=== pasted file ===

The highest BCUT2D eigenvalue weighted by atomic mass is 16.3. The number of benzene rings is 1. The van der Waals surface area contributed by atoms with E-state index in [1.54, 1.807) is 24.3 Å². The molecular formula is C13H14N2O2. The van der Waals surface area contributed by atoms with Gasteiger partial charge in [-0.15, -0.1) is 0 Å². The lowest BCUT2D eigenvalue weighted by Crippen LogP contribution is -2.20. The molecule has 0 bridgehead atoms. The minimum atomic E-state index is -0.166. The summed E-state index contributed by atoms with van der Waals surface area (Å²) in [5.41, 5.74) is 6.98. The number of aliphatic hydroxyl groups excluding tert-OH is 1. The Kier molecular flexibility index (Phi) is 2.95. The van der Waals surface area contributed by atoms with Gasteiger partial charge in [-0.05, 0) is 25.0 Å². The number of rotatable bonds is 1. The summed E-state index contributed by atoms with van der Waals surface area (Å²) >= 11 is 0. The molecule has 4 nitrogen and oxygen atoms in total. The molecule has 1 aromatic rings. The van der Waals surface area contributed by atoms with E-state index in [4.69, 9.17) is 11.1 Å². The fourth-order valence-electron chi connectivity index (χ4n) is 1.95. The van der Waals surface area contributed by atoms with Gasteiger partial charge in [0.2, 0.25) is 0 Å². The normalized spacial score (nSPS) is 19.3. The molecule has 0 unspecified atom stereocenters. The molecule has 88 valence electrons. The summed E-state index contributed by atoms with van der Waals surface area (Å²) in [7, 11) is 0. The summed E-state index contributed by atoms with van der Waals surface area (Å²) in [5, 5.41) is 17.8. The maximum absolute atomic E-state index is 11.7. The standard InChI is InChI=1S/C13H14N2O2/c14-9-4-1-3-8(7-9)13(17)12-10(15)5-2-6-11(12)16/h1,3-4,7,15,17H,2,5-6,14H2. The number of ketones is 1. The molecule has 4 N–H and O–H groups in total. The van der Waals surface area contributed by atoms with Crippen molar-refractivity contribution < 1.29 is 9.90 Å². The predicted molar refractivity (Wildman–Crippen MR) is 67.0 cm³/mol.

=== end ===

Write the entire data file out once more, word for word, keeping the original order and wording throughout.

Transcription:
The highest BCUT2D eigenvalue weighted by atomic mass is 16.3. The number of benzene rings is 1. The van der Waals surface area contributed by atoms with E-state index in [1.54, 1.807) is 24.3 Å². The molecular formula is C13H14N2O2. The van der Waals surface area contributed by atoms with Gasteiger partial charge in [-0.15, -0.1) is 0 Å². The lowest BCUT2D eigenvalue weighted by Crippen LogP contribution is -2.20. The molecule has 0 bridgehead atoms. The minimum atomic E-state index is -0.166. The summed E-state index contributed by atoms with van der Waals surface area (Å²) in [5.41, 5.74) is 6.98. The number of aliphatic hydroxyl groups excluding tert-OH is 1. The Kier molecular flexibility index (Phi) is 2.95. The van der Waals surface area contributed by atoms with Gasteiger partial charge in [-0.05, 0) is 25.0 Å². The number of rotatable bonds is 1. The summed E-state index contributed by atoms with van der Waals surface area (Å²) >= 11 is 0. The molecule has 4 nitrogen and oxygen atoms in total. The molecule has 1 aromatic rings. The van der Waals surface area contributed by atoms with E-state index in [4.69, 9.17) is 11.1 Å². The fourth-order valence-electron chi connectivity index (χ4n) is 1.95. The van der Waals surface area contributed by atoms with Gasteiger partial charge in [0.2, 0.25) is 0 Å². The normalized spacial score (nSPS) is 19.3. The molecule has 0 unspecified atom stereocenters. The molecule has 88 valence electrons. The summed E-state index contributed by atoms with van der Waals surface area (Å²) in [7, 11) is 0. The summed E-state index contributed by atoms with van der Waals surface area (Å²) in [5, 5.41) is 17.8. The maximum absolute atomic E-state index is 11.7. The standard InChI is InChI=1S/C13H14N2O2/c14-9-4-1-3-8(7-9)13(17)12-10(15)5-2-6-11(12)16/h1,3-4,7,15,17H,2,5-6,14H2. The number of ketones is 1. The molecule has 4 N–H and O–H groups in total. The van der Waals surface area contributed by atoms with Crippen molar-refractivity contribution < 1.29 is 9.90 Å². The predicted molar refractivity (Wildman–Crippen MR) is 67.0 cm³/mol.